March 28, 2004
Wesley, Doncaster East
Judas was furious with the woman kneeling at Jesus’ feet. “Why wasn’t that perfume sold, and the money given to the poor?”
Jesus closed his eyes, savouring the fragrant aroma filling the room. Somehow it reminded him of another place. It was a scent reminiscent of both life and death.
“Let her be,” he sighed. “She has prepared me for my burial.”
How had she known? Why had she done it? Anointing a guest was common – but the head, not the feet. No-one anointed the feet. It was a distasteful, if not disgusting, job to wash the feet of guests who’d walked through the dirt and filth of the open road – especially the slops and filth of the city streets. Not even all servants could be expected to do that job. Yet this woman not only washed his feet, she anointed them – as the feet of those who would walk no more were anointed – and with pure and costly nard. The fragrance must have filled the room – almost overpoweringly!
How did she know? How could she have known he was about to die? Surely she was aware that anointing the body of one who died was a symbol of love and devotion for that person – a tender demonstration of placing that person in God’s hands. Did she really know what she was doing?
She looked up into his eyes. What was he thinking? She could never tell. Did he know this was the only way she could express her feelings? Gently, lovingly, she wiped the oil away with her hair. She knew the fragrance of her gift would stay with him for days.
The next day, when all Jerusalem was at his feet as he entered the city in a triumphal parade of palms, the fragrance continued to surround him – reminding him of why he’d come, and where this road was leading.
Later that day the people heard him preach. He heard them murmuring among themselves about blasphemy. He closed his eyes and was strengthened by the memories the fragrance evoked.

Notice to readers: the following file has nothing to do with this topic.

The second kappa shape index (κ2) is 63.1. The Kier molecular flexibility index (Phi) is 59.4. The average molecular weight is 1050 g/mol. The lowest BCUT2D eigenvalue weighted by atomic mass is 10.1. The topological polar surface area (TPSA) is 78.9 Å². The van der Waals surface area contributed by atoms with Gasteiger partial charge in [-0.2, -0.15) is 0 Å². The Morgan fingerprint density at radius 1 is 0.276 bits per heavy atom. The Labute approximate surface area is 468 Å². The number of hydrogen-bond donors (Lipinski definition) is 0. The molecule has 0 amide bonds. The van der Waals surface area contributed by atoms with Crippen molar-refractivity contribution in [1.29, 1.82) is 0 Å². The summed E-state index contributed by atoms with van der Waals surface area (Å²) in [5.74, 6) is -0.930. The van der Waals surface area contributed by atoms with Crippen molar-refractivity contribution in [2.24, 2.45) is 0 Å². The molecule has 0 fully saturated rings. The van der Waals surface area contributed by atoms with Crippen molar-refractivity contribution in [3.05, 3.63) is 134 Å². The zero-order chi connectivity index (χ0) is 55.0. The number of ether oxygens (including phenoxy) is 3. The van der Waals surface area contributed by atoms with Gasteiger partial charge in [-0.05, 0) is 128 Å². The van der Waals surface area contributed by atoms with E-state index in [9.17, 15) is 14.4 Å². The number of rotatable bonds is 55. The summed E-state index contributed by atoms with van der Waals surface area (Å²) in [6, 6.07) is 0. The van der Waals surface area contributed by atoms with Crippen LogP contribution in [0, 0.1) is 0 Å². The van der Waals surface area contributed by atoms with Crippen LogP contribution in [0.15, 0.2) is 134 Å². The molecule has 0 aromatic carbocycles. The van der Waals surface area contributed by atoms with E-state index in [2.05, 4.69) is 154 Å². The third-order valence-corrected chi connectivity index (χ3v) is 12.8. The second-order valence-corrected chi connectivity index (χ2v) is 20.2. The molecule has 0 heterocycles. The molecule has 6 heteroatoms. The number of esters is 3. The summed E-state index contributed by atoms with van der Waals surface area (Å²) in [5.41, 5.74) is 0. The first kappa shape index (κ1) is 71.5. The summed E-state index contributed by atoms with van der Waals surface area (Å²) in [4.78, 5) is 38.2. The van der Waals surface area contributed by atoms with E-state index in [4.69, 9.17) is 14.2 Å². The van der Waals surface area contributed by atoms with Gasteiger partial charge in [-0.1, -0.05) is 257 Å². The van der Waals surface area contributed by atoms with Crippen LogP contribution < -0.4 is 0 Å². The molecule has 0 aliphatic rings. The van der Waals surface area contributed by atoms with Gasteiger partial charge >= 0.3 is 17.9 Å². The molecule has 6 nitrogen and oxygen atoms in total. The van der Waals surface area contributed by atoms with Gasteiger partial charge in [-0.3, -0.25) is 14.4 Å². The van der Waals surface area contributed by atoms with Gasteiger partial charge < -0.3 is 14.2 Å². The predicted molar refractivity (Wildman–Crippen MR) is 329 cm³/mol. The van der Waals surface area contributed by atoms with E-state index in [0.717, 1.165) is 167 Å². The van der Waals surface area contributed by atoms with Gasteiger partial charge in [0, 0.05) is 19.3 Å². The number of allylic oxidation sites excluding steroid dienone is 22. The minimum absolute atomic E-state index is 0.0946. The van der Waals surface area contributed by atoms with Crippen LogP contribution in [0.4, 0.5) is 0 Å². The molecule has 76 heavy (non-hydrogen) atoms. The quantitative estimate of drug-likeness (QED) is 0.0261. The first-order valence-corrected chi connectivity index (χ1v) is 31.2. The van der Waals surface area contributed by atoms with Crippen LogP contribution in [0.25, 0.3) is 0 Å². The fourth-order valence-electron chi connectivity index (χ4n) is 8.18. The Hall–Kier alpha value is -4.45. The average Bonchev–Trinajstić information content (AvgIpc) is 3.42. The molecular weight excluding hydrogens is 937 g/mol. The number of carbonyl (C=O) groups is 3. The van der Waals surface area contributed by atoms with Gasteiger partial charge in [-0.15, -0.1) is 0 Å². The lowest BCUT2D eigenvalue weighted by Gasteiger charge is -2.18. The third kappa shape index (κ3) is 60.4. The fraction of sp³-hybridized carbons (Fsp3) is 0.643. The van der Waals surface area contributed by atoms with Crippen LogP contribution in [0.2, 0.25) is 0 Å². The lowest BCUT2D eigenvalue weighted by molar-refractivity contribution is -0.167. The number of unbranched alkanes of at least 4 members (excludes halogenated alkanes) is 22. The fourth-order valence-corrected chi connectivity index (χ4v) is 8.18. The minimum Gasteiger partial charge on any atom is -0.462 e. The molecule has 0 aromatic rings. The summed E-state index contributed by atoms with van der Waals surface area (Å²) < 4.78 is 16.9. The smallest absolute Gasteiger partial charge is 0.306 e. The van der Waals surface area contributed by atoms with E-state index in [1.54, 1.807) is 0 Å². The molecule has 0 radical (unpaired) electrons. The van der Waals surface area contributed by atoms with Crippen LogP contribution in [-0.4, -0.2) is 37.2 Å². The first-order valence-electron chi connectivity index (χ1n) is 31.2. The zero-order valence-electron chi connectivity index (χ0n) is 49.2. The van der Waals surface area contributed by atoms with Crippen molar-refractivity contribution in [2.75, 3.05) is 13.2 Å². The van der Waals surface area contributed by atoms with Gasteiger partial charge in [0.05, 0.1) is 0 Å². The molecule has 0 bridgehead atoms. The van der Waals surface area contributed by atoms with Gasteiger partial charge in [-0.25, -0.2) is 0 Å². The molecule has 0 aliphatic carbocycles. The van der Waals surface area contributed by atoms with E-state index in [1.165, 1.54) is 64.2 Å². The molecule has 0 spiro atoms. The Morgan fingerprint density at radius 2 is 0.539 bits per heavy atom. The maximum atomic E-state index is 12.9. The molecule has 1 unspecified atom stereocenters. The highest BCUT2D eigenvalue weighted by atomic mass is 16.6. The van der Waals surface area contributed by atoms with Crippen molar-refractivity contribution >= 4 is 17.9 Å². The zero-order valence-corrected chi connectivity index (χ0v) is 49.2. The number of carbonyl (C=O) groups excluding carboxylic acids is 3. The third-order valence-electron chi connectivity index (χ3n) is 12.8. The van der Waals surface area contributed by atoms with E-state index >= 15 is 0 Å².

In a few days he too knelt to wash the feet of those he loved – the twelve who followed him. As he leant down and took on the role of servant, again, just faintly, he smelled the fragrance.
Later that evening the soldiers came to take him away. Was there something more than the fragrance of olive trees in the air, reminding him he’d already been placed lovingly in God’s hands?
Then came what seemed like endless hours of interrogation, beating, flogging, flaying and, above all, pain. Yet when he closed his eyes and was still, the barest hint of fragrance remained with him – and sustained him.
He was led to Golgotha and crucified – a sign above his head and a crowd below. Yet, as he hung there, mixed with the smell of sweat and blood, was the fragrance.
Two days later another Mary discovered Jesus was gone. Confused, she sat in the empty tomb in the place where the body had lain, and closed her eyes.
“Wowan, why are you crying?” asked a gentle voice. She didn’t even look up.
“They’ve taken my Lord away, and I don’t know where they’ve put him.”
A sweet fragrance wafted towards her, startled her, seemed to surround her, to somehow penetrate her very soul – and fill her with hope.
She opened her eyes and saw the figure – and moved towards the fragrance.
Phyllis Willams Provost in The Storyteller’s Companion to the Bible. Volume Ten. John. Abingdon Press: Nashville. 1996. pp115-7. Alt.